Overall, six in 10 Americans say that humans have evolved over time, while one-third reject the idea of human evolution, according to a new analysis by the Pew Research Center. The one-third of Americans who reject human evolution has remained mostly unchanged since a 2009 Pew survey.

About one in four American adults say that “a supreme being guided the evolution of living things for the purpose of creating humans and other life in the form it exists today.”

While education matters, the new analysis suggests that religion appears to have more influence than level of education on evolution. The 21-point difference between college graduates and high school graduates who believe in evolution, for example, is less stark than the 49-point difference between mainline Protestants and evangelicals.

Protestant Pastors Support Immigration Reform, According to Survey

Courtesy Lifeway Research

Courtesy Lifeway Research

The news that immigration reform may be dead—at least for this year—isn’t likely to sit well in many of America’s churches.

A new poll from Nashville-based LifeWay Research finds nearly six in 10 senior pastors of Protestant churches support immigration reform that includes a path to citizenship.

Many of those pastors hope reform will help them minister to more Hispanic Americans. But few say the current immigration system hurts current members of their flocks.

The poll of 1,007 senior pastors of Protestant churches, conducted Sept. 4-19, comes as immigration reform has stalled on Capitol Hill.

Why This Protestant Loves Pope Francis

JeffyBruno / Flickr

Pope Francis. JeffyBruno / Flickr

When Pope Benedict XVI retired in February, I wrote an article in appreciation for his papacy. While he served as a great model of humility in stepping down from his role as Pope, what I appreciated more about Pope Benedict was his first encyclical, turned into a book called God is Love . In it, Benedict wrote these profound words:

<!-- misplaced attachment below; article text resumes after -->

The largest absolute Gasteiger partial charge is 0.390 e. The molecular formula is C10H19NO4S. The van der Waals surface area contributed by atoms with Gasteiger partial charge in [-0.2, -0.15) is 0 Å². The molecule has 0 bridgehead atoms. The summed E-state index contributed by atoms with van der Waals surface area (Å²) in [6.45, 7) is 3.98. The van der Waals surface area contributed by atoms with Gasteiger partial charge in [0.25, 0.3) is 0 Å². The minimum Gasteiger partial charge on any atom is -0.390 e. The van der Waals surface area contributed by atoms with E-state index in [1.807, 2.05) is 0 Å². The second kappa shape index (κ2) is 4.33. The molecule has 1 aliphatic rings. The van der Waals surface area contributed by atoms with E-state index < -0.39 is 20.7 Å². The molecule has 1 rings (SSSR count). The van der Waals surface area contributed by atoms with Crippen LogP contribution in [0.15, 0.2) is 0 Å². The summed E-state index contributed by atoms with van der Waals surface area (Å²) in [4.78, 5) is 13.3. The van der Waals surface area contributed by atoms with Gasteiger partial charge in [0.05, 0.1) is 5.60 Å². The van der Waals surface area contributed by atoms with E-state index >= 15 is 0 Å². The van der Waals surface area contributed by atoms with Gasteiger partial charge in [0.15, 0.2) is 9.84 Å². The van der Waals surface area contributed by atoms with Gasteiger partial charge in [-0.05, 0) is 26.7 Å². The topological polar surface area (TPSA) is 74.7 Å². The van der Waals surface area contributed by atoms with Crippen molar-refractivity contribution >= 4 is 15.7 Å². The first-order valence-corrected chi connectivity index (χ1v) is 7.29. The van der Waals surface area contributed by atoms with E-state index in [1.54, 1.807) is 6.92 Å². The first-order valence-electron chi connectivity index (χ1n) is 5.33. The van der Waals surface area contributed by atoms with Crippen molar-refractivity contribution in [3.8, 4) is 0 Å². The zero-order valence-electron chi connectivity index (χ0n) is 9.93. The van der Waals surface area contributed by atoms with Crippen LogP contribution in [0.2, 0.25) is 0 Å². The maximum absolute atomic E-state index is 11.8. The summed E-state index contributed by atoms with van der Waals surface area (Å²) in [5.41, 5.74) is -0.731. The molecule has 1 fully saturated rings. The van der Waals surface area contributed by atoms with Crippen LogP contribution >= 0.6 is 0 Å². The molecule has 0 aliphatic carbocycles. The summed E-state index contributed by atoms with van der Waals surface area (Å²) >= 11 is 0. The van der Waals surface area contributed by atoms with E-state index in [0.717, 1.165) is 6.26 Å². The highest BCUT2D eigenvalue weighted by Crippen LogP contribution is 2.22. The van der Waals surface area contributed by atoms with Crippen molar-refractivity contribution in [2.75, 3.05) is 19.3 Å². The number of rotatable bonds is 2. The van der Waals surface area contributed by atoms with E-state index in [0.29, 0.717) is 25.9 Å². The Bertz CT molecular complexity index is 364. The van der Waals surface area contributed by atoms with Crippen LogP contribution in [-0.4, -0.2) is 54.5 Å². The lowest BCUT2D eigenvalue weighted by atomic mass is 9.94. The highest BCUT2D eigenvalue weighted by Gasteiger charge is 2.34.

Love is possible, and we are able to practice it because we are created in the image of God. To experience love and in this way to cause the light of God to enter into the world — this is the invitation I would like to extend with the present encyclical. (93)

God is Love is a powerful written reminder of the essence of Christianity. I hope more Christians of all stripes will read it.

Indeed, I appreciate Benedict for writing those beautiful words, but I love Pope Francis because he’s publicly living those words.

Religious Groups Feel the Pinch of Government Shutdown

Lincoln Memorial, Oct. 6, 2013, closed due to government shutdown. Photo: RNS/courtesy Flickr user reivax via Wikimedia Commons

As the government shutdown enters its second week, some religious groups are starting to feel the pinch, and they’re also finding ways to reach out.

More than 90 Catholic, evangelical, and Protestant leaders have signed a statement rebuking “pro-life” lawmakers for the shutdown, saying they are “appalled that elected officials are pursuing an extreme ideological agenda at the expense of the working poor and vulnerable families” who won’t receive government benefits.

Starting Wednesday, evangelical, Catholic, and mainline Protestant leaders will hold a daily “Faithful Filibuster” on Capitol Hill with Bible verses on the poor “to remind Congress that its dysfunction hurts struggling families and low-income people.”

Billy Graham’s Grandson: Evangelicals ‘Worse’ Than Catholic Church on Sex Abuse

RNS photo by Sally Morrow

Basyle “Boz” Tchividjian from Liberty Universtiy School of Law speaks during a panel Thursday. RNS photo by Sally Morrow

The Christian mission field “is a magnet” for sex abusers, Boz Tchividjian, a Liberty University law professor who investigates abuse said Thursday to a room of journalists.

While comparing evangelicals to Catholics on abuse response, ”I think we are worse,” he said at the Religion Newswriters Association conference. But it’s harder to track.

“Protestants can be very arrogant when pointing to Catholics,”  said Tchividjian, a grandson of evangelist Billy Graham and executive director of Godly Response to Abuse in the Christian Environment (GRACE), which has investigated sex abuse allegations.